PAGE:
Generally, the non-uniform distribution of the photoelectric layer 4c of the mask 4 is not extremely fine two-dimensionally. For this reason, when converging the photoelectrons E in order to detect the photoelectron intensity distribution, it is not essential that the converging of the photoelectrons E is precise as in the case of the image projection.

Therefore, according to the second embodiment of the photoelectron image projection apparatus, the defect in the projection pattern, that is, the non-uniform distribution of the photoelectric layer 4c of the mask 4, can be detected prior to the actual exposure carried out in the projection chamber 1. Hence, the mask 4 can be changed before the actual exposure when a defect is detected in the projection pattern, thereby preventing loss of time and waste of material, and the production efficiency is greatly improved over the conventional photoelectron image projection apparatus. In addition, the defect can be detected without deteriorating the photoelectric layer 4c of the mask 4.

In the first embodiment of the photoelectron image projection apparatus, the location of the pattern detecting chamber 21 is not limited to that shown in FIG. 3, and the pattern detecting chamber 21 may be located at a position other than the position between the projection chamber 1 and the vapor deposition chamber 11.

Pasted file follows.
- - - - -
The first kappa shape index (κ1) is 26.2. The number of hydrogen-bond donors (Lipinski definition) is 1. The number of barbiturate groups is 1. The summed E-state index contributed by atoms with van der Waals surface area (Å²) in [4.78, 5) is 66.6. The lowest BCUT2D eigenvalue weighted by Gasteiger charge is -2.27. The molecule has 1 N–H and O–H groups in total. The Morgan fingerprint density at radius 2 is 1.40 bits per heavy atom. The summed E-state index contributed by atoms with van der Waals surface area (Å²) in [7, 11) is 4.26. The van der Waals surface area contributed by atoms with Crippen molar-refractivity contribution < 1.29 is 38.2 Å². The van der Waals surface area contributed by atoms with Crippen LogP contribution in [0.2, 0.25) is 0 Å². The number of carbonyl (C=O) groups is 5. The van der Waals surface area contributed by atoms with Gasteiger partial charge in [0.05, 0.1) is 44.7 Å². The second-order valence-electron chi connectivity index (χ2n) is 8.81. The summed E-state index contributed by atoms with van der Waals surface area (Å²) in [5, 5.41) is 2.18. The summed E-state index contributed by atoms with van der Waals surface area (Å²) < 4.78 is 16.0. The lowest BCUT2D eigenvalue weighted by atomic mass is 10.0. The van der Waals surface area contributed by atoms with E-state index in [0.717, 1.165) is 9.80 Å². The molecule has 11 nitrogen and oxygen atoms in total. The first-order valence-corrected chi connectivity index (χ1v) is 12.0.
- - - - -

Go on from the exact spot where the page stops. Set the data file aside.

Further, the present invention is not limited to these embodiments, but various variations and modifications may be made without departing from the scope of the present invention.

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Referenced by
Citing PatentFiling datePublication dateApplicantTitle
US5717780 *Jul 21, 1995Feb 10, 1998Sharp Kabushiki KaishaChecking apparatus for flat type display panels
US5744381 *Mar 12, 1996Apr 28, 1998Kabushiki Kaisha ToshibaMethod of inspecting a pattern formed on a sample for a defect, and an apparatus thereof
US6285787 *Oct 31, 1997Sep 4, 2001Omron CorporationImage pickup and processing device and method thereof
US7829863Nov 18, 2005Nov 9, 2010Kyoto UniversityElectron beam irradiation device
Classifications
U.S. Classification382/144, 382/218, 348/126, 356/237.5, 250/363.1, 257/E21.258
International ClassificationG03F7/26, H01L21/32, G03F9/00, H01J37/30
Cooperative ClassificationH01J2237/2817, H01L21/32, G03F9/00, H01J2237/31779, G03F7/26, H01J2237/31794, H01J37/30
European ClassificationG03F9/00, H01L21/32, H01J37/30, G03F7/26
Legal Events
DateCodeEventDescription
Sep 12, 1995FPExpired due to failure to pay maintenance fee
Effective date: 19830705
Jul 2, 1995LAPSLapse for failure to pay maintenance fees
Feb 7, 1995REMIMaintenance fee reminder mailed
Jul 13, 1993CCCertificate of correction